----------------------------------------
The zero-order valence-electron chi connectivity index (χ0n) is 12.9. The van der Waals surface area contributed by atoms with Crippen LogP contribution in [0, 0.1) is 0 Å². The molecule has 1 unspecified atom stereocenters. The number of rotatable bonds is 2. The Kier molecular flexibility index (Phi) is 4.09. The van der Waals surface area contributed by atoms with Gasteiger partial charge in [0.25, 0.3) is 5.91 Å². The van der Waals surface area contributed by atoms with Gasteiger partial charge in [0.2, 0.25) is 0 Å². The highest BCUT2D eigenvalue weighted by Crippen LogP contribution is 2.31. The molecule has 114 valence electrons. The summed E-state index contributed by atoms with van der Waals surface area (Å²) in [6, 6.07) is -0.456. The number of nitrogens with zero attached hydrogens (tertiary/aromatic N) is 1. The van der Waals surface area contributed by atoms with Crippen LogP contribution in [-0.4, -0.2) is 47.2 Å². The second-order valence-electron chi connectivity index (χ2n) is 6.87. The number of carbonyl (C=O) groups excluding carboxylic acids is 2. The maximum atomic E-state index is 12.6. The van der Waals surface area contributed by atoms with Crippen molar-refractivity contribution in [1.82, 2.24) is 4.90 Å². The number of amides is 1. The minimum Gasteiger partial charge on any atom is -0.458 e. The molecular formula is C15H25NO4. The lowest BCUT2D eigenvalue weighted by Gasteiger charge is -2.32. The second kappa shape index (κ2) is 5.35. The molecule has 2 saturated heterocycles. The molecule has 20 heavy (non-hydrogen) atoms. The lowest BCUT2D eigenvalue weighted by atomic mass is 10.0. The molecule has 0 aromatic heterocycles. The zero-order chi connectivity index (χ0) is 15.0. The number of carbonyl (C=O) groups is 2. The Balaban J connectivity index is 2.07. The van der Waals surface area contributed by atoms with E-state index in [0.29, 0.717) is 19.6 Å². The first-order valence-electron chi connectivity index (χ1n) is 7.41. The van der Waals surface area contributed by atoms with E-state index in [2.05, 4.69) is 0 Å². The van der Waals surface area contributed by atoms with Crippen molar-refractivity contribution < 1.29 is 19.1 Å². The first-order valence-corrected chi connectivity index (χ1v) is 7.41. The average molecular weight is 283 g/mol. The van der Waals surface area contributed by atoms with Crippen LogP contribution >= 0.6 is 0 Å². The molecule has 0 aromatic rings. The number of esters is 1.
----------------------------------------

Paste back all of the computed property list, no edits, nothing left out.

The zero-order valence-electron chi connectivity index (χ0n) is 12.9. The van der Waals surface area contributed by atoms with Crippen LogP contribution in [0, 0.1) is 0 Å². The molecule has 1 unspecified atom stereocenters. The number of rotatable bonds is 2. The Kier molecular flexibility index (Phi) is 4.09. The van der Waals surface area contributed by atoms with Gasteiger partial charge in [0.25, 0.3) is 5.91 Å². The van der Waals surface area contributed by atoms with Gasteiger partial charge in [0.2, 0.25) is 0 Å². The highest BCUT2D eigenvalue weighted by Crippen LogP contribution is 2.31. The molecule has 114 valence electrons. The summed E-state index contributed by atoms with van der Waals surface area (Å²) in [6, 6.07) is -0.456. The number of nitrogens with zero attached hydrogens (tertiary/aromatic N) is 1. The van der Waals surface area contributed by atoms with Crippen LogP contribution in [-0.4, -0.2) is 47.2 Å². The second-order valence-electron chi connectivity index (χ2n) is 6.87. The number of carbonyl (C=O) groups excluding carboxylic acids is 2. The maximum atomic E-state index is 12.6. The van der Waals surface area contributed by atoms with Crippen molar-refractivity contribution in [1.82, 2.24) is 4.90 Å². The number of amides is 1. The minimum Gasteiger partial charge on any atom is -0.458 e. The molecular formula is C15H25NO4. The lowest BCUT2D eigenvalue weighted by Gasteiger charge is -2.32. The second kappa shape index (κ2) is 5.35. The molecule has 2 saturated heterocycles. The molecule has 20 heavy (non-hydrogen) atoms. The lowest BCUT2D eigenvalue weighted by atomic mass is 10.0. The molecule has 0 aromatic heterocycles. The zero-order chi connectivity index (χ0) is 15.0. The number of carbonyl (C=O) groups is 2. The Balaban J connectivity index is 2.07. The van der Waals surface area contributed by atoms with E-state index in [0.29, 0.717) is 19.6 Å². The first-order valence-electron chi connectivity index (χ1n) is 7.41. The van der Waals surface area contributed by atoms with E-state index in [2.05, 4.69) is 0 Å². The van der Waals surface area contributed by atoms with Crippen molar-refractivity contribution < 1.29 is 19.1 Å². The first-order valence-corrected chi connectivity index (χ1v) is 7.41. The average molecular weight is 283 g/mol. The van der Waals surface area contributed by atoms with Crippen LogP contribution >= 0.6 is 0 Å². The molecule has 0 aromatic rings. The number of esters is 1.